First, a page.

Along with My Super Sweet 16, MTV produced some of the most addictively decadent shows of that era—Laguna Beach, Cribs, 8th & Ocean, The Osbournes, et al. Americans were collectively hooked.

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The Golden Age of Golden Popcorn: Highlights From the 2017 MTV Movie & TV Awards

The 2017 MTV Movie & TV Awards was a gender and genre-bending revolution. The 26th annual iteration was held at the Shrine Auditorium in Los Angeles on May 9, and hosted by Workaholics star Adam Devine. For the first time, MTV’s celebration of mega-hits included television juggernauts alongside cinematic blockbusters. It also banished gendered categories, a first for American award shows besides the Grammys.

Beginning in 1992, the MTV Movie Awards lit up Hollywood’s award show circuit. Its edgy and unique categories such as Best Kiss became as iconic as the network itself. As an arbiter of youth culture, MTV knows how to adapt to an ever-changing world—and this year’s ceremony was no exception.

Rolling Stone called the network’s decision to omit gender distinctions “a simple but radical switch,” citing Best Actor winner Emma Thompson’s acceptance speech.

“The first acting award in history that doesn’t separate nominees based on their sex says something about how we perceive the human experience,” Watson said. “Empathy and the ability to use your imagination should have no limits.”

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A Devine Choice to Host MTV Movie & TV Awards, Nominees Announced

by Stuart Winchester, Viacom

MTV has woven the film, TV and digital realms into one broad content domain that houses the 2017 MTV Movie & TV Awards nominees. The net – which for the first time is expanding the iconic show outside the cinema – also announced that the star of the long-running Comedy Central hit Workaholics Adam Devine will host the May 7 spectacular.

Devine is a veteran of the Golden Popcorn spotlight, having won an award for Best Kiss with Rebel Wilson in Pitch Perfect 2 last year. He is also nominated for Best Comedic Performance for his role on the seventh and final season of Workaholics.

via GIPHY

The platform-agnostic categories include a few additions and some tweaks of long-running show standards. “Best Fight” is now “Best Fight the System” – to acknowledge social justice activism – while “Best Actor” and “Best Actress” have ditched their gender designations to morph into “Best Actor in a Movie” and “Best Actor in a Show.” New categories include “Best American Story,” “Tearjerker,” “Best Host,” “Best Reality Competition” and “Next Generation.”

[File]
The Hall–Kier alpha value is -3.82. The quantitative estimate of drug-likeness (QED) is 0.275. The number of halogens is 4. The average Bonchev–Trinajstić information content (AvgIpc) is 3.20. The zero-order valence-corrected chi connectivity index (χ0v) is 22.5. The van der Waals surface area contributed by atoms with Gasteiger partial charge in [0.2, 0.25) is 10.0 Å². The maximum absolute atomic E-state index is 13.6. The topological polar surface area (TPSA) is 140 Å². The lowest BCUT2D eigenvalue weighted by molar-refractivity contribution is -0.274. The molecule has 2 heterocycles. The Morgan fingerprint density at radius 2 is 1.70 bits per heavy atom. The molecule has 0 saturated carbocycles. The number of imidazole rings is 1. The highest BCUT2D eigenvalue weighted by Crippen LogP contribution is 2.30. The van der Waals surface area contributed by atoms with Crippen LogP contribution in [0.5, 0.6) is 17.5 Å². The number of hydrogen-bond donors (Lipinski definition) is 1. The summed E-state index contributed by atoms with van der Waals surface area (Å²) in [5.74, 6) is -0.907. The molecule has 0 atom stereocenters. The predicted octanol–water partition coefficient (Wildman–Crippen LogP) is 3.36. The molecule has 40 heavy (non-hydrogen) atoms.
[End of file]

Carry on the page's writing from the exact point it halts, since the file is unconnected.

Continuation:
Nominated Viacom brands include VH1 for RuPaul’s Drag Race – which earned nominations for Best Host and Best Reality Competition – and for Martha & Snoop’s Potluck Dinner Party (best duo). Comedy Central’s Trevor Noah is also competing for Best Host, while Ilana Glazer & Abbi Jacobson of Broad City are nominated alongside Devine for Best Comedic Performance. Spike’s TIME: The Kalief Browder Story is in the running for Best Documentary.

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MTV + Movies + Television = The MTV Movie & TV Awards

by Stuart Winchester, Viacom

Since Demi Moore announced Terminator 2: Judgement Day as Best Movie from a Burbank stage in June of 1992, the MTV Movie Awards have celebrated the best of Hollywood’s explosive, moving, heart-pounding annual slate – with an MTV-appropriate musical touch delivered by the big name performers of the day (that inaugural show included En Vogue, Ugly Kid Joe, and Arrested Development).

After 25 years of Golden Popcorn statues and hijinks that have included Jim Carrey crashing the stage as an anonymous hippie, Rainn Wilson gearing up in nothing but a Teddy bear, and lots of surprise makeout sessions, MTV is taking a great thing and making it even better, with the inclusion of television in its award categories. The network has officially renamed the show the MTV Movie & TV Awards.

MTV Movie and TV Awards

“We’re living in a golden age of content, and great storytelling and characters resonate regardless of whether you’re watching it in a theater or on TV,” said MTV President Chris McCarthy. “The new MTV Movie & TV Awards will celebrate even more of the brightest, bravest, funniest and most shared films and TV shows resonating across youth culture.”

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MTV EMAs Head to London

by Stuart Winchester, Viacom

via GIPHY

After a raucous party in Rotterdam last year, the MTV EMAs are heading across the North Sea to London for the first time in more than two decades.

“London is arguably the world’s musical epicenter and it’s both a huge privilege and opportunity to bring the MTV EMAs 2017 to the U.K.’s capital city,” said David Lynn, the newly installed CEO of Viacom International Media Networks, who is based in London. “The EMA creates an incredible buzz wherever it lands it; that will be amplified tenfold in London.”

The city last hosted the EMAs in 1996, before the event moved on to other UK venues, including Edinburgh (2003), Liverpool (2008), Belfast (2011) and Glasgow (2014). It looks as though the city is happy to have us back (or at least the mayor is):


Performers, nominees, host information and more is yet to come. For now, check out last year’s winners.